I have always loved Tom Hanks. He just seems like such a good guy, onscreen and off. I loved his triumph against the ego in “Cast Away.” Loved his adorable, bumbling widowed dad in “Sleepless in Seattle” (Rita Wilson’s tearful comic bit was classic, too.)

But recently, I’ve found even more reason to love Hanks, here.

Don’t get me wrong. Of course, I recognize that it is mostly black people, not white people, who have done the grueling work of raising consciousness about the 1921 Tulsa Race Massacre for generations. African Americans deserve the lion’s share of credit where credit is due. I’m not trying to elevate Hanks’ contribution above theirs. But it is also true that the voices of white people like him can have a profound impact on the broader culture.

When Hanks confessed in his op-ed for the New York Times that he had never read about Tulsa in any school history books, and that, in fact, he had no idea about the brutal murder of 300 black people by a white mob until about a year ago, it was an admission that allowed others like him to reassess their own gaps in knowledge. We need more prominent white figures like Hanks to grapple publicly with their blind spots, as well as with their power and privilege. On this Independence Day, it’s important to recognize that our understanding of American history is deeply, deeply flawed.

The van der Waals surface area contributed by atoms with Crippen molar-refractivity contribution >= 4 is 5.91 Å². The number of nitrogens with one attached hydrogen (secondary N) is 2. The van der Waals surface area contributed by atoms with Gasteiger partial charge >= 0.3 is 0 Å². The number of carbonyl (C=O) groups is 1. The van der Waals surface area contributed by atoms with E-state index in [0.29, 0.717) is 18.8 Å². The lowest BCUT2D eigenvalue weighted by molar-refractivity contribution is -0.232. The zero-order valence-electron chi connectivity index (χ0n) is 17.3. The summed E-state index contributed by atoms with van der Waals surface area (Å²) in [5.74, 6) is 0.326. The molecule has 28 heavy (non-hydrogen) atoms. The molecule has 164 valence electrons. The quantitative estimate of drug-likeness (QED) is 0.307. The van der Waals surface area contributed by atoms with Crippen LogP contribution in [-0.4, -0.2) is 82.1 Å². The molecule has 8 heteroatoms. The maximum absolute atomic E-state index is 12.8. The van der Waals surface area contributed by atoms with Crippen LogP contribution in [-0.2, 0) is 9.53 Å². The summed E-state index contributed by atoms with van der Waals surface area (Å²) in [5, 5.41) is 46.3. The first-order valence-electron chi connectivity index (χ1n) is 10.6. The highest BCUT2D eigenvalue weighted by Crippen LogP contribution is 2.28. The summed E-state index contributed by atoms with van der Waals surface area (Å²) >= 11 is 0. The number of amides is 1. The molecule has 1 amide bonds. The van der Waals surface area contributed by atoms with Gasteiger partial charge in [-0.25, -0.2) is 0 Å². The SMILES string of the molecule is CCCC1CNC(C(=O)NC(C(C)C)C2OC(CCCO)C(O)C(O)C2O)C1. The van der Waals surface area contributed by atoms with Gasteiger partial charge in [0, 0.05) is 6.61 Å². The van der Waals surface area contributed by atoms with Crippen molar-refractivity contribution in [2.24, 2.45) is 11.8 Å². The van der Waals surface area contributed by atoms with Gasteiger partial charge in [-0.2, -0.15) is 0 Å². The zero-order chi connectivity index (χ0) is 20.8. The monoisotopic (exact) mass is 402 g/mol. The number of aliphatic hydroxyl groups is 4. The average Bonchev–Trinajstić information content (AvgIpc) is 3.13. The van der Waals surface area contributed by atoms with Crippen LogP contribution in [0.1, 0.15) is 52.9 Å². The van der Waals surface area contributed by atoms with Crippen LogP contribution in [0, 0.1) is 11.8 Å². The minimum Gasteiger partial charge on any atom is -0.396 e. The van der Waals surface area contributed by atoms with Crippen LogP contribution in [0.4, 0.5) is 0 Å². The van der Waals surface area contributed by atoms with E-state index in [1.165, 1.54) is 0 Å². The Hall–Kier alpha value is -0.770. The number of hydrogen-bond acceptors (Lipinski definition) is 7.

Even I didn’t know the whole story until this year. I am so thankful to those who were finally able to bring so many stories about Tulsa to the screen last month—seven documentaries and features by my count. I am even more grateful that I personally was able to learn about the three remaining survivors, all of whom are over the age of 100 and still living in poverty today, as I wrote here last month.

So, thank you first, to the victims and their descendants for their perseverance; and to the historians and activists for educating us all about the brutal annihilation of an entire community that began on May 31, 1921 and June 1, 1921 and continued for many decades afterward. And yes, thanks to you, too, Tom Hanks, for taking a hard look in the mirror and speaking the truth about our collective American ignorance.

1921 Tulsa Massacre Postcard/Wikimedia Commons

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